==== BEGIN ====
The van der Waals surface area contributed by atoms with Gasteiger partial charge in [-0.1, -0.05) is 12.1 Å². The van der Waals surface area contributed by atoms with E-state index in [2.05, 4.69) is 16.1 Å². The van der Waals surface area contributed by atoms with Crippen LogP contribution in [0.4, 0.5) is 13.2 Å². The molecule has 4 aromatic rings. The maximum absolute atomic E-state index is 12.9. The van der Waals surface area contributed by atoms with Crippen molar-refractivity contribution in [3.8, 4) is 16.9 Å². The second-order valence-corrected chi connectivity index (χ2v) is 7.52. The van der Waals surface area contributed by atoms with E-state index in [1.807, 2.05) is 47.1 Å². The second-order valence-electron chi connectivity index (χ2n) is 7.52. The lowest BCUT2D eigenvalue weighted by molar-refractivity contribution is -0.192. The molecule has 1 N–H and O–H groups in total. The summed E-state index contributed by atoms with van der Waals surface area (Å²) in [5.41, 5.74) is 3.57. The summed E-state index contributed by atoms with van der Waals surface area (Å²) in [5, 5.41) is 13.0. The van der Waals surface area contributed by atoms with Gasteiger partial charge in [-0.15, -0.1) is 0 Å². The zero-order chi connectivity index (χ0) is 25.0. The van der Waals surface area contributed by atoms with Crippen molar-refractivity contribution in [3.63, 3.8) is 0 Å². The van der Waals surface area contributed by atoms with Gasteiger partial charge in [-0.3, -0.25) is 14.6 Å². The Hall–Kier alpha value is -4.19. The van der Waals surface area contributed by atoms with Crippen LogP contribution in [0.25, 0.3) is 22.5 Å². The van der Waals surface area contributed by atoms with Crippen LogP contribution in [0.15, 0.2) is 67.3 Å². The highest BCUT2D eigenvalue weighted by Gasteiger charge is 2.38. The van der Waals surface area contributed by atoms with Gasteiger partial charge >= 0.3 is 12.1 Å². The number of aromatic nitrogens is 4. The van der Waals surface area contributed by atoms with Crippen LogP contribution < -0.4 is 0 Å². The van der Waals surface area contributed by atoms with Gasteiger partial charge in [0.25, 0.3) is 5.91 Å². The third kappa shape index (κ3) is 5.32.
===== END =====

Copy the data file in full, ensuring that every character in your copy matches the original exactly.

The van der Waals surface area contributed by atoms with Gasteiger partial charge in [-0.1, -0.05) is 12.1 Å². The van der Waals surface area contributed by atoms with E-state index in [2.05, 4.69) is 16.1 Å². The van der Waals surface area contributed by atoms with Crippen LogP contribution in [0.4, 0.5) is 13.2 Å². The molecule has 4 aromatic rings. The maximum absolute atomic E-state index is 12.9. The van der Waals surface area contributed by atoms with Crippen molar-refractivity contribution in [3.8, 4) is 16.9 Å². The second-order valence-corrected chi connectivity index (χ2v) is 7.52. The van der Waals surface area contributed by atoms with E-state index in [1.807, 2.05) is 47.1 Å². The second-order valence-electron chi connectivity index (χ2n) is 7.52. The lowest BCUT2D eigenvalue weighted by molar-refractivity contribution is -0.192. The molecule has 1 N–H and O–H groups in total. The summed E-state index contributed by atoms with van der Waals surface area (Å²) in [5.41, 5.74) is 3.57. The summed E-state index contributed by atoms with van der Waals surface area (Å²) in [5, 5.41) is 13.0. The van der Waals surface area contributed by atoms with Gasteiger partial charge in [-0.15, -0.1) is 0 Å². The zero-order chi connectivity index (χ0) is 25.0. The van der Waals surface area contributed by atoms with Crippen molar-refractivity contribution in [3.63, 3.8) is 0 Å². The van der Waals surface area contributed by atoms with Gasteiger partial charge in [-0.3, -0.25) is 14.6 Å². The Hall–Kier alpha value is -4.19. The van der Waals surface area contributed by atoms with Crippen LogP contribution in [0.25, 0.3) is 22.5 Å². The van der Waals surface area contributed by atoms with Crippen LogP contribution in [0.15, 0.2) is 67.3 Å². The highest BCUT2D eigenvalue weighted by Gasteiger charge is 2.38. The van der Waals surface area contributed by atoms with Gasteiger partial charge >= 0.3 is 12.1 Å². The number of aromatic nitrogens is 4. The van der Waals surface area contributed by atoms with Crippen LogP contribution < -0.4 is 0 Å². The van der Waals surface area contributed by atoms with Gasteiger partial charge in [0.25, 0.3) is 5.91 Å². The third kappa shape index (κ3) is 5.32.